With Thompson out, other candidates pick up endorsements

Hank Hayes • Jan 28, 2008 at 12:00 AM

With Republican Fred Thompson out of the running, GOP presidential candidates stepped up their attention on Tennessee Monday, with two of them picking up key endorsements.

Former Massachusetts Gov. Mitt Romney was endorsed by 12 GOP state lawmakers, including House GOP Leader Jason Mumpower of Bristol and former Tennessee Gov. Winfield Dunn. Romney also picked up the endorsement of U.S. Rep. Marsha Blackburn, R-7th District.

Former Arkansas Gov. Mike Huckabee, meanwhile, won the endorsement of Tennessee Right to Life (TRL), the statewide anti-abortion advocacy group.

“For pro-life Tennesseans, the election of a sincere, proven pro-life president is paramount,” TRL President Brian Harris said in a prepared release. “Our members recognize Mike Huckabee as ‘one of us’ and that enthusiasm is driven by his demonstrated record of leadership and sacrifice toward the shared cause of protecting life.”

TRL cited Huckabee’s Arkansas leadership in banning partial birth abortion and having parental notification for minor daughters seeking abortion, along with other pro-life measures. Huckabee sought other endorsements on Monday during meetings with Republican state lawmakers in Nashville.

“What I accomplished as governor proves that there is a lot more that a pro-life president can do than wait for a Supreme Court vacancy, and I will do everything I can to promote a pro-life agenda and pass pro-life legislation,” Huckabee said in a TRL release. “If I am saddled with a Democrat Congress, I’ll veto any pro-abortion legislation they pass. I will staff all relevant positions with pro-life appointees. I will use the bully pulpit to change hearts and minds, to move this country from a culture of death to a culture of life.”

Over the weekend, Arizona U.S. Sen. John McCain’s presidential campaign announced that former Tennessee U.S. Sen. Howard H. Baker Jr. has endorsed McCain for president. Baker had served as honorary national chair to Thompson’s campaign for president.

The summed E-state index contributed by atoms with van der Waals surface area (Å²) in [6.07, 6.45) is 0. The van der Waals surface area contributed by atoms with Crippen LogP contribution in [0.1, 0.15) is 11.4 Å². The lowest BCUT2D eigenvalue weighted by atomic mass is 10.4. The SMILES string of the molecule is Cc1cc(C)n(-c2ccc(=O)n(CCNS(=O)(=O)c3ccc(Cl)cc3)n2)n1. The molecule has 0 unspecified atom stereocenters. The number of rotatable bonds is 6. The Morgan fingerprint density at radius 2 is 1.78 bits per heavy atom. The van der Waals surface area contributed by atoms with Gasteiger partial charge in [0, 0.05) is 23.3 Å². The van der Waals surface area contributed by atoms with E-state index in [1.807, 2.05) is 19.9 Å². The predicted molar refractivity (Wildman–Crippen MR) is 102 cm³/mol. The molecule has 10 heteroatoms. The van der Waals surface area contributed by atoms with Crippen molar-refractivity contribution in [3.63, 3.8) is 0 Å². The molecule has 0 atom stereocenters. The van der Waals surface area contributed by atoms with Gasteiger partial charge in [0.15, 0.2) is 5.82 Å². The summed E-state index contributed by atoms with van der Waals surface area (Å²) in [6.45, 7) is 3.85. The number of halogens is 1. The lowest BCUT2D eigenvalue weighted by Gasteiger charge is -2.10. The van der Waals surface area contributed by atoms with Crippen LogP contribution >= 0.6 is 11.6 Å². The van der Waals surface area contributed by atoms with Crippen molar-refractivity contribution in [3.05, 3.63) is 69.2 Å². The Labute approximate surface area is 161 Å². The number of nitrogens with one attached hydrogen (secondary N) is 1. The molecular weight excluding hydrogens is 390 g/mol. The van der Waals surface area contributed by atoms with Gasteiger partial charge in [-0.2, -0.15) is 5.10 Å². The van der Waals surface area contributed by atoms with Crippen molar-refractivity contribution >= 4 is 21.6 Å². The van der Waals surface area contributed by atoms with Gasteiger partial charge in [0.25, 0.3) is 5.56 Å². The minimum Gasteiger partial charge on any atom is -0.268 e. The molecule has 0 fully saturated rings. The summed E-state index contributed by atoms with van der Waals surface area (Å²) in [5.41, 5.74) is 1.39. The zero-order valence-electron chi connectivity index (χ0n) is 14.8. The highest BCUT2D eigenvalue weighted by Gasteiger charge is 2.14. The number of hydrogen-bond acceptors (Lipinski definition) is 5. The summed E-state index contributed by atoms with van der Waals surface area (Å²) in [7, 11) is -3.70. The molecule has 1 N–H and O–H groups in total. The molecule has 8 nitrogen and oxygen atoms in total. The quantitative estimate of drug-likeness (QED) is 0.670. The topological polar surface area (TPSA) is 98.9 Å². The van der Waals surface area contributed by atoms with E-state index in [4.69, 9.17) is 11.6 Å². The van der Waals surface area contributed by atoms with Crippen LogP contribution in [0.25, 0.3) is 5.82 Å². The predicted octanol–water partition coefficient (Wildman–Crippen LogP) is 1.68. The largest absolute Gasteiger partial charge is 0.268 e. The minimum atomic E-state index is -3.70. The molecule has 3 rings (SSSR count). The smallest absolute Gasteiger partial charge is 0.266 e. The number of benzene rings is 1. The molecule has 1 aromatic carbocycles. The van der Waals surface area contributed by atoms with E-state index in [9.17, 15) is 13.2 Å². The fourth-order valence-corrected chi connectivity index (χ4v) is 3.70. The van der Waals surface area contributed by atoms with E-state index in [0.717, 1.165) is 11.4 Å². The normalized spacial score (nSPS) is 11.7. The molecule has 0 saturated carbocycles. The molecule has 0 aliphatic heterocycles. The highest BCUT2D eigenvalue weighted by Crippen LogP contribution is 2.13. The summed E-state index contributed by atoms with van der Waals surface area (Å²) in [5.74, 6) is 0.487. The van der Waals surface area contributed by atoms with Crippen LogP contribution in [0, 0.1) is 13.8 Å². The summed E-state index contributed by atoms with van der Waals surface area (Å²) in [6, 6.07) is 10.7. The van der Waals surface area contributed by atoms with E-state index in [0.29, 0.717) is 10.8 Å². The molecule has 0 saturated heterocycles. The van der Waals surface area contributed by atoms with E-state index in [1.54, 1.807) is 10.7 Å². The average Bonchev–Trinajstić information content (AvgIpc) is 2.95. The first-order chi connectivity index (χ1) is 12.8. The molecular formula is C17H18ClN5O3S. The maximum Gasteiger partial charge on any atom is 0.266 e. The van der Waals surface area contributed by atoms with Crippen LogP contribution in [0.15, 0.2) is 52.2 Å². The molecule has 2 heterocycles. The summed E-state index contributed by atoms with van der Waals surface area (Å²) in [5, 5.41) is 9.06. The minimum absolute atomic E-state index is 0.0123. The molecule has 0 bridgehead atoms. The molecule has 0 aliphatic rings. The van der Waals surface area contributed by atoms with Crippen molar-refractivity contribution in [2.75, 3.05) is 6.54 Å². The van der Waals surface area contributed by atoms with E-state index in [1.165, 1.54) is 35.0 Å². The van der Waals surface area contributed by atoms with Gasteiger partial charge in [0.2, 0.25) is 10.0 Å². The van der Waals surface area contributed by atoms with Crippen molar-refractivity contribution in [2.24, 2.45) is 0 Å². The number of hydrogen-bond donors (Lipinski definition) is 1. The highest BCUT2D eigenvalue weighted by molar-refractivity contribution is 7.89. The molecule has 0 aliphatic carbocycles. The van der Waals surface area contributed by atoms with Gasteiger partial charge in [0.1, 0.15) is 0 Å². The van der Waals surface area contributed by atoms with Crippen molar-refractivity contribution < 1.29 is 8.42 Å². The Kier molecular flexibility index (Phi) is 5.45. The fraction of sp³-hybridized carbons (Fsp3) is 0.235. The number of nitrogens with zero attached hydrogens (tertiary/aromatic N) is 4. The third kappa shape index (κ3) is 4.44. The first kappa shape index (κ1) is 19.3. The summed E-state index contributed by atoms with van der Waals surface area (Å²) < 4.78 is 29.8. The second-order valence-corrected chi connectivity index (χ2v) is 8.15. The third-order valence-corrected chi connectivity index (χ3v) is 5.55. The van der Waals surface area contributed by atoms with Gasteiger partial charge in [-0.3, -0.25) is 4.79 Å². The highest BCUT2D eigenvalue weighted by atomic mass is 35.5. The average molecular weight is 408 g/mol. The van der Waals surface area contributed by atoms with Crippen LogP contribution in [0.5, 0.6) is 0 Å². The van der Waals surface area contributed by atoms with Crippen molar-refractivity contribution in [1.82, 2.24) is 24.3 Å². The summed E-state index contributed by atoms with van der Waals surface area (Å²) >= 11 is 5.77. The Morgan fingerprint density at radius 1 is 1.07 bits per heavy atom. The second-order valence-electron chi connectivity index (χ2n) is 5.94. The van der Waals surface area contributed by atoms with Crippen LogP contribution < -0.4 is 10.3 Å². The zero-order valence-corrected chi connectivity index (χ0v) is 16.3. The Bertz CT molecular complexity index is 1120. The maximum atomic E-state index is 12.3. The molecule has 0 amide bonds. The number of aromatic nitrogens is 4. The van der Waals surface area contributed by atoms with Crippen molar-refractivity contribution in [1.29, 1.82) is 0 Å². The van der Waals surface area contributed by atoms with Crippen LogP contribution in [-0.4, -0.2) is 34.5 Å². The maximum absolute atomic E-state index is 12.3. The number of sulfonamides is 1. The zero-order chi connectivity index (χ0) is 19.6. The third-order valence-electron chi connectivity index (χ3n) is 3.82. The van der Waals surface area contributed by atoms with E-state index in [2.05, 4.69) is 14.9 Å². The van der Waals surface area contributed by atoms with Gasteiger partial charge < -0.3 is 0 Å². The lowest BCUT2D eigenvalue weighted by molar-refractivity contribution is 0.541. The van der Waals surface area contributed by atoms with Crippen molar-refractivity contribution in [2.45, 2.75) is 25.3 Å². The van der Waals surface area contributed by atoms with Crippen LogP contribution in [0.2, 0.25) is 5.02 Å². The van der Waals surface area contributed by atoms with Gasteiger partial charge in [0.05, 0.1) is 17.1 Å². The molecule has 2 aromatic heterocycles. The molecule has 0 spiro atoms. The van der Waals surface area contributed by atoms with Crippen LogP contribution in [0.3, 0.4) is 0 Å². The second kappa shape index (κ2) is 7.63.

In the race for the Democratic presidential nomination, Illinois U.S. Sen. Barack Obama’s Tennessee co-chair, U.S. Rep. Jim Cooper, said Obama’s campaign is gaining momentum after winning big in the South Carolina Democratic primary on Saturday.

“It’s an important time for Tennesseans to make up their minds as February 5th approaches,” Cooper, D-5th District, said in a conference call with reporters. “I think if Tennessee had voted differently in 2000, Al Gore would have been president of the United States.”

Cooper recalled Democratic front-runner Hillary Clinton’s failed effort in the last decade to pass a universal health care plan when she was the nation’s first lady.

“I dug out an old picture of a health care visit I made to her West Wing office,” Cooper said. “It reminded me of those days. It also reminded me of why I think Barack Obama would do a better job of bringing people together, unifying Democrats, Republicans and independents so we can finally get the universal health care coverage we deserve.”

In a separate conference call, the campaign of former North Carolina U.S. Sen. John Edwards insisted he is still in the running for the Democratic presidential nomination despite a disappointing third-place finish in the South Carolina Democratic primary. Edwards campaigned in Chattanooga and Nashville on Monday.

“We believe John will be competitive in all 22 February 5th states holding primaries and caucuses,” said campaign manager and former Michigan congressman David Bonior, who announced that the campaign has bought media advertising in 10 states.

“We saw in South Carolina that once people had a chance to directly hear from John, the (poll) numbers moved,” Bonior added.

Early voting in the Feb. 5 presidential primary is under way and continues through Friday.

Recommended for You

    Kingsport Times News Videos